Journalism Students in the Trump Era

The field of journalism has been experiencing an upheaval these past two decades. From the growing popularity of new technologies to the loss of faith that the public has in the field has created some unique challenges that journalists have to face.
In this “post truth” era, journalism students are being faced with the daunting task of finding ways to continue to hold the government accountable even with a new administration that is openly hostile to the media.
Mina Haq, a junior multi-platform journalism student, says that she feels that the biggest issue that the political climate has brought is an administration that does not want to work with the press.
“We’ve never had an administration that views the media as ‘the opposition party.’ That’s what they’re calling it, Haq said. “And it makes you question everything that you’ve learned about objectivity. Everything that you’ve learned about the free press. And I think that it brings with it a learning curve for even reporters who have been in this field for a long time.”
Mitchell Tropin, a journalism professor at this university feels that journalists have gotten sloppy with fact checking the news that they send out and keep making mistakes. Even though the false information that reporters have given is unintentional, President Trump will not let those mistakes go, so it is becoming more important to double and triple check information to make sure that it is accurate.
“We are in an environment now where you cannot make any mistakes or the price is very high,” Tropin said.
Tropin mentioned an incident where Time Magazine reporter Zeke Miller falsely stated that the Trump administration had removed a bust of Martin Luther King. Later, Trump and the White House criticized the mistake as an example of “deliberately false reporting.” Trump continued to talk about it during an event meant to commemorate Black History Month.
Tropin feels that new journalists can avoid avoid being called out by Trump for mistakes by going back to their roots and being more diligent in their fact checking.
“All [Miller] had to do was walk over to one of Trump’s aides and say ‘did you move the bust of King? Is it still here?’ That’s all he had to do. Just a little common sense and a little extra bit of caution.”
Another journalism teacher at this university, Alison Burns, says that a lot of her students want to cover entertainment news and fashion. She hopes that the concern about social issues will inspire her students to cover more hard news.
“One of my hopes is that concerns about ‘alternative facts’ in the Trump administration will be a motivator for young journalists to want to hold power accountable that there will be a revitalization of appreciation for the watchdog role of journalists among young people,” Burns said.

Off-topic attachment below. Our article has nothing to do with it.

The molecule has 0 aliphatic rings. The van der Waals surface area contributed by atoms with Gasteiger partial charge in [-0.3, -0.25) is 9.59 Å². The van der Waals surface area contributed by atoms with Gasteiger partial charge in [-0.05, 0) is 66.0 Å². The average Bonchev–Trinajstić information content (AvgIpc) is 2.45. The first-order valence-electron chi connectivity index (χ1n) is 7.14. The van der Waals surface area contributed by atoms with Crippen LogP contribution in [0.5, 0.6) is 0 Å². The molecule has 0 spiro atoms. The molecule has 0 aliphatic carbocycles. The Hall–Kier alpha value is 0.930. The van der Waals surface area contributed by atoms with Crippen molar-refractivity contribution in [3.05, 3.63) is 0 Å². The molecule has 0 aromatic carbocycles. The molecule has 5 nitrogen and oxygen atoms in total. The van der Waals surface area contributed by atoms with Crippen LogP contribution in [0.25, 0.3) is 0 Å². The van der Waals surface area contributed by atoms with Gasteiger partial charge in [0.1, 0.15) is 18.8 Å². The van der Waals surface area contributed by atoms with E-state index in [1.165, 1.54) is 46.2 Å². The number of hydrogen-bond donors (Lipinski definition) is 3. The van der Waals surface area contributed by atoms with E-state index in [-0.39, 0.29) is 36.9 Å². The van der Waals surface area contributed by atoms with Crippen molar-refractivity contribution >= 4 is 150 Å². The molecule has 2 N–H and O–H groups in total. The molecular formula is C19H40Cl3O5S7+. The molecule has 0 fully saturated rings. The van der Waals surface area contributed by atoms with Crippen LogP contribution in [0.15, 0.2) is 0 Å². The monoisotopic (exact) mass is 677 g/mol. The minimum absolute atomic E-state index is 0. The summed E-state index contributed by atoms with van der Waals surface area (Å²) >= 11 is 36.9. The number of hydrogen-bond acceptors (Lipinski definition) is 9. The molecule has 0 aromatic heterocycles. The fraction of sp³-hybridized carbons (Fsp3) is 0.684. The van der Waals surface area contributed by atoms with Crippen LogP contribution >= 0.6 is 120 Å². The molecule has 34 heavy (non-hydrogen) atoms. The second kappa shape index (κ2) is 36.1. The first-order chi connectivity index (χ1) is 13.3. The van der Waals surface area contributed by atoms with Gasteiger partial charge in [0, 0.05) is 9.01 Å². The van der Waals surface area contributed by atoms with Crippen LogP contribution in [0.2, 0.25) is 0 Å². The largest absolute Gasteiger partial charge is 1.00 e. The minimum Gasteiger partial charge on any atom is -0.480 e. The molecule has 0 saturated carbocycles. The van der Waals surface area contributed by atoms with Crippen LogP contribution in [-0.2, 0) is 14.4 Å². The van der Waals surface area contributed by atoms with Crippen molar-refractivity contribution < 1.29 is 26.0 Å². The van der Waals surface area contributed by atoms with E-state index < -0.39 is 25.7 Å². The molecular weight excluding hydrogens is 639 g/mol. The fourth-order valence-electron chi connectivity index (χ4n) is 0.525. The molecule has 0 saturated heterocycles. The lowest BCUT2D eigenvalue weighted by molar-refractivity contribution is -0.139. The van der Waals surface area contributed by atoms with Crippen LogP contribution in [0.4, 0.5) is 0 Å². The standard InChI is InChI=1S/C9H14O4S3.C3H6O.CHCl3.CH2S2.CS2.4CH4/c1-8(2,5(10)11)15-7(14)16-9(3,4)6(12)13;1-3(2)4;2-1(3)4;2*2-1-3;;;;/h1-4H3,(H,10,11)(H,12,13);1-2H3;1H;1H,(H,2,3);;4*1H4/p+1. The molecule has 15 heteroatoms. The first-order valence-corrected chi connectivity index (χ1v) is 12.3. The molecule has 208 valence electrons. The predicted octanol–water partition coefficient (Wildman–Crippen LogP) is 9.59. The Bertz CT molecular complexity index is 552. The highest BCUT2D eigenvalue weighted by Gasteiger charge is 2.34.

According to Haq, one of the ways that the media can face the new challenges that the current administration has brought to them is by coming together.
“There’s always going to be competition in [the media], but we do have to remember that we all have a similar goal. If we’re going to be constantly challenged by this administration, a sense of solidarity and a sense of camaraderie will be important going forward.”
Michael Errigo, a multi-platform journalism student, feels that the time and access to experienced journalists that being a student gives him will help him better prepare to be a journalist in during Trump’s presidency.
“I have some time to kind of see what happens here in his first 100 days and prepare for it in a way, Errigo said. “If I’m going to enter the workforce next year, I’m a senior this year, I can take my time in school to kind of watch and hopefully learn and talk to all of the great teachers here at Merrill and stuff like that.”
However, Errigo does not see himself covering politics very often, preferring feature stories and writing about culture. However, he does say that telling the stories of individuals could help bring him close to talking about the Trump administration.
“The closest I could see myself getting to writing about politics is writing about people who are affected by the politics and affected by the Trump administration, whether that’s in DC or in the middle of nowhere,” Errigo said. “If I could write feature stories that kind of touch on what’s going on in our country, then that would be something that I would be interested in.”
Although Haq acknowledges that the task of holding the new administration accountable will be difficult it doesn’t sway her from her goals as a reporter. If anything, she feels that it has made her more excited to go into political journalism to help work to make it a more effective tool to keep the government in check.
“Mostly [political reporting] has been access journalism and that has never a really been effective form of reporting. Getting a press secretary to give you information, you sort of being a stenographer for it hasn’t ever been what the field is about,” Haq said. “We’re going to have to go back to digging for in-formation and questioning everything we’re told and that’s what this has reinforced for me.”
Burns also had positive things to say about the ability of young journalists to help keep the public in-formed about their government.
“It’s not easy, for sure when you are a young journalist. But think about it: Woodward and Bernstein were pretty young reporters at the Washington Post when they pursued the story about Richard Nixon,” Burns said.

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